Did you know that landlords need to provide renters with certain documents before they move in? We’d forgive you if you didn’t, especially if it’s your first time renting. Increasing legislation around health and safety means landlords are required to give renters a list of safety certificates stating if the home is habitable to. What are those documents? We’ve got them covered below.
Landlords are required to check gas installations in a property every 12 months. Checks must be carried out by a professional engineer and include examinations of the gas supply, gas appliances, gas flues and ventilation.
All checks must be undertaken by someone who is on the Gas Safe Register, and they will issue a certificate to the landlord if the property passes. The landlord then needs to give you a copy of that certificate when you move in. Properties without gas don't require a gas safety check.
The electrical safety check is one of the newer pieces of legislation. It requires landlords to ensure that all electrical installations and wiring in the property are safe and in working order before the renter moves in.
This is known as an electrical installation condition report (EICR), and it’s required every five years. As of July 1st 2020, all EICR checks are mandatory, whether it’s a new tenancy or an existing one.
An electrical performance certificate (EPC) states a property’s energy efficiency. The report must be carried out by a qualified professional, and it lasts for 10 years. After the checks are done, the engineer will issue a rating stating the property’s energy condition.
The rating is between A and G, with A indicating a highly energy-efficient home. Under new rules, landlords can’t rent out their property if it has a rating of E or above.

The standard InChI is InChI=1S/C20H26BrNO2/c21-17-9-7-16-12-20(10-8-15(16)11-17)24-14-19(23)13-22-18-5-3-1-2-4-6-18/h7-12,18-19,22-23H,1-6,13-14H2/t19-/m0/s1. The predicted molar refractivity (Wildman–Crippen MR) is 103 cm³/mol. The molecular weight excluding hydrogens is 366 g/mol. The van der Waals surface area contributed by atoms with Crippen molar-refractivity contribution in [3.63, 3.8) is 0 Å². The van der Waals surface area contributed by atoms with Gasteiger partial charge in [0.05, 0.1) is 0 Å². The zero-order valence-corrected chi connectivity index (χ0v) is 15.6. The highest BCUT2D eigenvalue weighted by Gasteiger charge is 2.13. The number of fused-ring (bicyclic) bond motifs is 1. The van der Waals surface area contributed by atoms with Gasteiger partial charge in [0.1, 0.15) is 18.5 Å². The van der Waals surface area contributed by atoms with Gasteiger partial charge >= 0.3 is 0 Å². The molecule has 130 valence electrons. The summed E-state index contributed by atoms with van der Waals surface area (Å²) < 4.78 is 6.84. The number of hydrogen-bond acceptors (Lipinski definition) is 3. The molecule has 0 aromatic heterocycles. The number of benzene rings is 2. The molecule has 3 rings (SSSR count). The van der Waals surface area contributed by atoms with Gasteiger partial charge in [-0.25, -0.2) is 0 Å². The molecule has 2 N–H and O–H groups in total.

Smoke and carbon monoxide alarms
A smoke alarm must be installed on each floor of the rental property and thoroughly tested before the renter moves in. Any home with an open fire or log burner will also need a carbon monoxide alarm.
Landlords – or the check-in clerk – are required to test the alarms work the move-in day to see if they're in working order. The tenant agreement should also state that renters need to check them regularly to ensure they are still working. The landlord doesn’t need to issue a document stating that the alarms work, but it will be noted on the check-in report.
Fire and furnishings
Any furniture supplied in the property must have the appropriate tags under the Furniture and Furnishings Fire Safety Regulations 1988. While this tag doesn’t safeguard them from burning, it does mean they are made of materials that aren’t highly combustible.
Manuals and instructions
While not a legal requirement, it’s good practice for landlords to leave any manuals and instructions inside the property. This typically includes instruction manuals for how to work appliances like the washing machine, dishwasher, cooker and oven.
If the property is in a residential development, there may also be instructions about social spaces and opening times, like concierge services or social spaces that might include gyms, terraces and residents’ lounges.
How to rent
Before moving into the property, the landlord must legally provide you with a “how to rent” document. This is a checklist that details everything about the renting process, from the rental agreement to the legalities around renting. You should have a read of the document, as it contains important information about renting and your rights as a renter.
You should always ensure that you receive the correct documentation when you move in. And if there’s anything you’re unsure of, don’t hesitate to ask the landlord or managing agent. Having the right documents in place ensures a smooth moving-in process for you and is a legal requirement for the landlord.